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If you need help with any of this I can be found on IRC at #mecrisp-stellaris (irc.freenode). I’m in Australia, and usually available (Nick:tp) from 0900 to 2000 EST Australian Eastern Time.

Forth Beginner ?

This site assumes you are familiar with Forth and know how to use it.

If you’re a Forth beginner may I recommend the classic book, “Starting Forth” by Leo Brodie and “Thinking Forth”, by Leo Brody ?

Another great book is Stephen Pelc’s excellent MPE Forth, which is tailored for MPE Forth but has a lot of great Forth tips.

These three books are free, please see my books link here.

Mecrisp-Stellaris Forth YouTube Videos you may find interesting.

What is Mecrisp-Stellaris ?

  • Released under Version 3 of the GPL, Mecrisp-Stellaris Forth by Matthias Koch is Free Software. See: https://sourceforge.net/projects/mecrisp/files/ to download your version
  • Mecrisp-Stellaris Forth runs on M0, M3, M4 and M7 ARM Cortex M chips. This is a big family of microcontrollers with a common processor architecture and very different peripheral capabilities.
  • The Mecrisp-Stellaris Distribution tarball comes with ready to run binaries for all supported chips, you don’t need to compile anything.
  • Despite the name, not only Stellaris chips are supported.
  • Mecrisp-Stellaris Forth fits into 19 kb of flash and runs with at least 1 kb of ram.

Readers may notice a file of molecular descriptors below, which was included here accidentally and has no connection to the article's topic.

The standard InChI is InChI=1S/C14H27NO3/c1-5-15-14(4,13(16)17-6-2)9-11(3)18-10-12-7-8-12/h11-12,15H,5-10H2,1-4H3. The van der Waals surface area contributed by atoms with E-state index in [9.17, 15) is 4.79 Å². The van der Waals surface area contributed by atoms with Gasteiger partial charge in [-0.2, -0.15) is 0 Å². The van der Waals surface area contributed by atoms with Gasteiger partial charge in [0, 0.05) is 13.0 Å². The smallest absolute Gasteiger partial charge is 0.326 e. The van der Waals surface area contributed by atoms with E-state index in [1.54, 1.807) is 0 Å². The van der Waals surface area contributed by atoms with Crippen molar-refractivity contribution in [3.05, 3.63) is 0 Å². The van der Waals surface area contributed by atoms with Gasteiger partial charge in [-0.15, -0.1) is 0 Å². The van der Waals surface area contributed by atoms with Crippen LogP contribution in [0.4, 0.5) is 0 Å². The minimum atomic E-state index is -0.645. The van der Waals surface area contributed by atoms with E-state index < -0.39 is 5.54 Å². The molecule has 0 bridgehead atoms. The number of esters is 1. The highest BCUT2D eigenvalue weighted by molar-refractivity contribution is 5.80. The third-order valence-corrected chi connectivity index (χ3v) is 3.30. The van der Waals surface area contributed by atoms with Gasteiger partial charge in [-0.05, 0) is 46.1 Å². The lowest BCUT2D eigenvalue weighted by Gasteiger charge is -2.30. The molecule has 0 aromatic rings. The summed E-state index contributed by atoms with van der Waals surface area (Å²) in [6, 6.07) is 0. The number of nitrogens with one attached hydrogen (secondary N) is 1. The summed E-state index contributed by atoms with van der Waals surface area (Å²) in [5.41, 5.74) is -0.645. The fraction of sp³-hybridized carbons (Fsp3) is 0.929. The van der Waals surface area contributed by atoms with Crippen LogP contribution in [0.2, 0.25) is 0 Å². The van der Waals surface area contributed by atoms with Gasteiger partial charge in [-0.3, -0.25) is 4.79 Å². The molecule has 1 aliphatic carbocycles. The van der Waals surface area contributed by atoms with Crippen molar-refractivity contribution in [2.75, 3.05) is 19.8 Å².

• If you wish Mecrisp-Stellaris Forth ran on your favourite chip, just get in contact with Matthias, and maybe there will be another port soon.

What is Forth ?

If you are familiar with Forth already, then bypass this note and go straight to “Quick Start Here” below.


  • Forth was invented by Charles Moore in 1968 on an IBM 1130.
  • Forth is a program that once flashed into your MCU allows you to immediately write and test programs, read Registers, toggle GPIO pins, read the A-D and much, much more. No compiler is needed as it is built into the program, which is flashed onto the MCU. All you need is a serial terminal to talk to the MCU in Forth.
  • Mecrisp-Stellaris Forth can run on a single $0.60 STM32F051 MCU with zero external components, but you may need a filter capacitor depending on your wiring layout.

This is a STM32F051-QFN MCU I hand soldered onto 0.1” pitch fibreglass matrix board and flashed with Mecrisp-Stellaris. It has only one filter cap and works perfectly. Those large shiny wires are 0.5m wirewrap wire, exactly the width of the QFN pads.


Quick Start Here

This describes the basic steps to quickly install flash Mecrisp-Stellaris using your choice of methods.

Where to go now ?

Have a look in the Dictionary for all the commands you can use ?

How about running some ‘blinky’ programs on a F0 Discovery Board ?

STM32F051 Discovery Board, about $10


Where to go next ?

It’s traditional to build a LED ‘blinky’ as your first embedded program, and we have lots here, check out the Blinky Bazar

How about some working projects ?

You may be wondering, ‘if a chip has a thousand register and register bitfields, how will I ever write all those Memory Mapped words?’ Fortunately you don’t have to if you use svd2forth. So why not check it out ?

Into Object Oriented Programming ? we have some exiting new developments here

Any other tips ?

Sure, have a browse around this site (if you haven’t already):-

I’ve found some bugs, horrible spelling errors, or have some good tips, corrections etc, who do I contact ?